The image previewed on the magazine view is scaled up and moved to the correct position on the article view. This allows for the user to perfectly understand the relationship between the element touched and the final element. The challenge though is that in some cases the thumbnail image displayed as a preview only appears after a few paragraphs of text in the article view. In that case the image isn’t shown on the article view before you scroll down a bit. In those instances we would have to fade the thumbnail away and fade the article’s content in as the article view reveals itself.

Tangible surface
This is probably one of the most important aspects of Material Design. With this principle we want to show how content is printed on tangible surfaces. When the user touches the article preview we lift it to become its own surface. And following the visual continuity principle we then scale that surface to become the main surface of the page. As this motion happens we fade the article’s content in.

After putting all these principles together, here is the final animation:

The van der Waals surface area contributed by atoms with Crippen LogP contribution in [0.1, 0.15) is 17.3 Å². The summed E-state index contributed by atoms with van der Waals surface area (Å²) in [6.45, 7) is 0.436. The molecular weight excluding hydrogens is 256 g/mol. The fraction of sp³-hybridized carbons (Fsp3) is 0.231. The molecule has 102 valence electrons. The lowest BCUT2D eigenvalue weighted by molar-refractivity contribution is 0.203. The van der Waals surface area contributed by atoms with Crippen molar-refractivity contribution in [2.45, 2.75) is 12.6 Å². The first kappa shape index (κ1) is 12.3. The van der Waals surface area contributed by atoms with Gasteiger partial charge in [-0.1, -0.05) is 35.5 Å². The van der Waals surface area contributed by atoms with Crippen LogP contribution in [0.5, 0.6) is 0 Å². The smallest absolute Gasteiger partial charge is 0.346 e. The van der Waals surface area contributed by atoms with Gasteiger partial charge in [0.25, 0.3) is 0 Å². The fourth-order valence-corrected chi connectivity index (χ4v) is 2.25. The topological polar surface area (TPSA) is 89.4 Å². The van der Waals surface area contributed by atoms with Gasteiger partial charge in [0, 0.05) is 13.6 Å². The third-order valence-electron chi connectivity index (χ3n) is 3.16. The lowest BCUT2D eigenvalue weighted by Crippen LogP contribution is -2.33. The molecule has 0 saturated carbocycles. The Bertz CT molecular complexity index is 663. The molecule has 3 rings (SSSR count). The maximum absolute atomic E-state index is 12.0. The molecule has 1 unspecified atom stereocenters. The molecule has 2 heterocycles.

I also followed the same principles to design an animation when selecting a topic on the explore panel.

Adaptive design

Material Design Principle

“Our final core concept of material is creating a single adaptive design that works across devices of all sizes and shapes, from watches to giant TVs. Adaptive design techniques help us realize the vision that each device reflects a different view of the same underlying system. Each view is tailored to the size and interaction appropriate for that device. Colors, iconography, hierarchy, and spatial relationships remain constant. The material design system provides flexible components and patterns to help you build a design that scales.”

A principle applied to feedly

Since its initial launch the feedly mobile app has been adaptive. The main elements that need to be adapted are the cards displaying articles. The magazine view has always been the most challenging and interesting one as it features articles of various sizes. As you can see the the visual below, each screen size allows for a different and interesting layout.

I hope you enjoyed this post on our Material Design exploration. If you have any feedback or other ideas about how feedly could better embrace these principles please leave a comment.

One more thing

I am also looking for a designer with awesome visual and branding skills to work with me on such challenges and push the feedly product and brand forward. If you are interested in joining the team drop me an email at with a link to your online portfolio (or pdf).

Design co-founder at feedly

Follow me on Dribbble

A special thanks to Nick Butcher, Artem Russakovskii, Jean-Marc Denis, Aurélien Salomon and Alexander Peters for their feedback on this design exploration.